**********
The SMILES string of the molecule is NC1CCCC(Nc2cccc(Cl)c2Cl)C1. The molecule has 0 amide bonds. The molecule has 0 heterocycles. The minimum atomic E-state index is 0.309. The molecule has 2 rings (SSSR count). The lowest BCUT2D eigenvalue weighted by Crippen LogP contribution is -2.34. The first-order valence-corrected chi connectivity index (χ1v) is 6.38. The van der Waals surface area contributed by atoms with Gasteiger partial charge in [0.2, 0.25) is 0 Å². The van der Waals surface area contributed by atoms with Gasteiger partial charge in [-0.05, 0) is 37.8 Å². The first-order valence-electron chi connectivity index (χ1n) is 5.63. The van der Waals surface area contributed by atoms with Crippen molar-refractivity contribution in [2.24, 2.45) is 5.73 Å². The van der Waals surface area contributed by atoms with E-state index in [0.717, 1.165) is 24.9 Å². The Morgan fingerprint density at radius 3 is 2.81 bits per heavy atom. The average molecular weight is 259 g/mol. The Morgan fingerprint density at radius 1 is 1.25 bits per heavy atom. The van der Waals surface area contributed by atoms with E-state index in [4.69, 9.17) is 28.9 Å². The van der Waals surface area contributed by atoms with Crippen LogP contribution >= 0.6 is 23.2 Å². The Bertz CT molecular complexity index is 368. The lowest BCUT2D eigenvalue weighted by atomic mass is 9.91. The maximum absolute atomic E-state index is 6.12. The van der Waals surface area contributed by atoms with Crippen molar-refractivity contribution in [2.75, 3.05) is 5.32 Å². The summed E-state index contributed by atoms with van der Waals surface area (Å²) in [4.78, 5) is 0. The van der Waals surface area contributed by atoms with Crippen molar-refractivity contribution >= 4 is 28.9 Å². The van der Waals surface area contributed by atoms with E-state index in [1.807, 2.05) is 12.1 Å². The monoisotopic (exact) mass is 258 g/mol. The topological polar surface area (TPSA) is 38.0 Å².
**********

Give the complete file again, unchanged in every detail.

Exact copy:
The SMILES string of the molecule is NC1CCCC(Nc2cccc(Cl)c2Cl)C1. The molecule has 0 amide bonds. The molecule has 0 heterocycles. The minimum atomic E-state index is 0.309. The molecule has 2 rings (SSSR count). The lowest BCUT2D eigenvalue weighted by Crippen LogP contribution is -2.34. The first-order valence-corrected chi connectivity index (χ1v) is 6.38. The van der Waals surface area contributed by atoms with Gasteiger partial charge in [0.2, 0.25) is 0 Å². The van der Waals surface area contributed by atoms with Gasteiger partial charge in [-0.05, 0) is 37.8 Å². The first-order valence-electron chi connectivity index (χ1n) is 5.63. The van der Waals surface area contributed by atoms with Crippen molar-refractivity contribution in [2.24, 2.45) is 5.73 Å². The van der Waals surface area contributed by atoms with E-state index in [0.717, 1.165) is 24.9 Å². The Morgan fingerprint density at radius 3 is 2.81 bits per heavy atom. The average molecular weight is 259 g/mol. The Morgan fingerprint density at radius 1 is 1.25 bits per heavy atom. The van der Waals surface area contributed by atoms with E-state index in [4.69, 9.17) is 28.9 Å². The van der Waals surface area contributed by atoms with Crippen LogP contribution >= 0.6 is 23.2 Å². The Bertz CT molecular complexity index is 368. The lowest BCUT2D eigenvalue weighted by atomic mass is 9.91. The maximum absolute atomic E-state index is 6.12. The van der Waals surface area contributed by atoms with Crippen molar-refractivity contribution in [2.75, 3.05) is 5.32 Å². The summed E-state index contributed by atoms with van der Waals surface area (Å²) in [4.78, 5) is 0. The van der Waals surface area contributed by atoms with Crippen molar-refractivity contribution >= 4 is 28.9 Å². The van der Waals surface area contributed by atoms with E-state index in [1.807, 2.05) is 12.1 Å². The monoisotopic (exact) mass is 258 g/mol. The topological polar surface area (TPSA) is 38.0 Å².